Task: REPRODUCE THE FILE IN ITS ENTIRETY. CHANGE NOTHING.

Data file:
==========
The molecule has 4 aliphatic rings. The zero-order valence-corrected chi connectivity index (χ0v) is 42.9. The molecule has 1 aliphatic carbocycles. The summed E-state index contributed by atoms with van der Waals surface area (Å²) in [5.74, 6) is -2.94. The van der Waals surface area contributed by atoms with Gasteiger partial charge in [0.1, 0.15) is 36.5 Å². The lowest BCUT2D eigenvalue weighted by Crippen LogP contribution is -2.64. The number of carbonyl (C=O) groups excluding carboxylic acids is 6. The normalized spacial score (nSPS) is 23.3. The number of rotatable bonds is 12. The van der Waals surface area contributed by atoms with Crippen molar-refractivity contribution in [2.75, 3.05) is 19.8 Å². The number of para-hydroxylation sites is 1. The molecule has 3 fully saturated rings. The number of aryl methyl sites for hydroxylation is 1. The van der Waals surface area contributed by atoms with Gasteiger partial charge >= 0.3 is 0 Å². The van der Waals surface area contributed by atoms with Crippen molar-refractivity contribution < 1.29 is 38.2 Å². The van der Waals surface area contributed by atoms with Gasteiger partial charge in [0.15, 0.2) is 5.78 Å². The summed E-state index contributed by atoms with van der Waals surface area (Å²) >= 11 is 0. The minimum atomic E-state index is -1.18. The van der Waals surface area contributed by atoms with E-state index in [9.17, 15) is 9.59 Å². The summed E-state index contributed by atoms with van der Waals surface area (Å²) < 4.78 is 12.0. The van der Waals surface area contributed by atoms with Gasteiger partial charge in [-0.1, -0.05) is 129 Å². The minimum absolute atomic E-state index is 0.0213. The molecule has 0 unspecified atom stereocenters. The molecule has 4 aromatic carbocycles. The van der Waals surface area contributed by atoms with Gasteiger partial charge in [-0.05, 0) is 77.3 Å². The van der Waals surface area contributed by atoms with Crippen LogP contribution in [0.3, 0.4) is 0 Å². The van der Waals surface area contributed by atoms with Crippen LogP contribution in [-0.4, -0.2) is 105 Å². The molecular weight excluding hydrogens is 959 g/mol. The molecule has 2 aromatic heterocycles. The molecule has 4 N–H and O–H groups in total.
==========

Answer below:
The molecule has 4 aliphatic rings. The zero-order valence-corrected chi connectivity index (χ0v) is 42.9. The molecule has 1 aliphatic carbocycles. The summed E-state index contributed by atoms with van der Waals surface area (Å²) in [5.74, 6) is -2.94. The van der Waals surface area contributed by atoms with Gasteiger partial charge in [0.1, 0.15) is 36.5 Å². The lowest BCUT2D eigenvalue weighted by Crippen LogP contribution is -2.64. The number of carbonyl (C=O) groups excluding carboxylic acids is 6. The normalized spacial score (nSPS) is 23.3. The number of rotatable bonds is 12. The van der Waals surface area contributed by atoms with Crippen molar-refractivity contribution in [2.75, 3.05) is 19.8 Å². The number of para-hydroxylation sites is 1. The molecule has 3 fully saturated rings. The number of aryl methyl sites for hydroxylation is 1. The van der Waals surface area contributed by atoms with Gasteiger partial charge >= 0.3 is 0 Å². The van der Waals surface area contributed by atoms with Crippen molar-refractivity contribution < 1.29 is 38.2 Å². The van der Waals surface area contributed by atoms with Gasteiger partial charge in [0.15, 0.2) is 5.78 Å². The summed E-state index contributed by atoms with van der Waals surface area (Å²) >= 11 is 0. The minimum atomic E-state index is -1.18. The van der Waals surface area contributed by atoms with E-state index in [9.17, 15) is 9.59 Å². The summed E-state index contributed by atoms with van der Waals surface area (Å²) < 4.78 is 12.0. The van der Waals surface area contributed by atoms with Gasteiger partial charge in [-0.1, -0.05) is 129 Å². The minimum absolute atomic E-state index is 0.0213. The molecule has 0 unspecified atom stereocenters. The molecule has 4 aromatic carbocycles. The van der Waals surface area contributed by atoms with Gasteiger partial charge in [-0.05, 0) is 77.3 Å². The van der Waals surface area contributed by atoms with Crippen LogP contribution in [0.3, 0.4) is 0 Å². The van der Waals surface area contributed by atoms with Crippen LogP contribution in [-0.4, -0.2) is 105 Å². The molecular weight excluding hydrogens is 959 g/mol. The molecule has 2 aromatic heterocycles. The molecule has 4 N–H and O–H groups in total.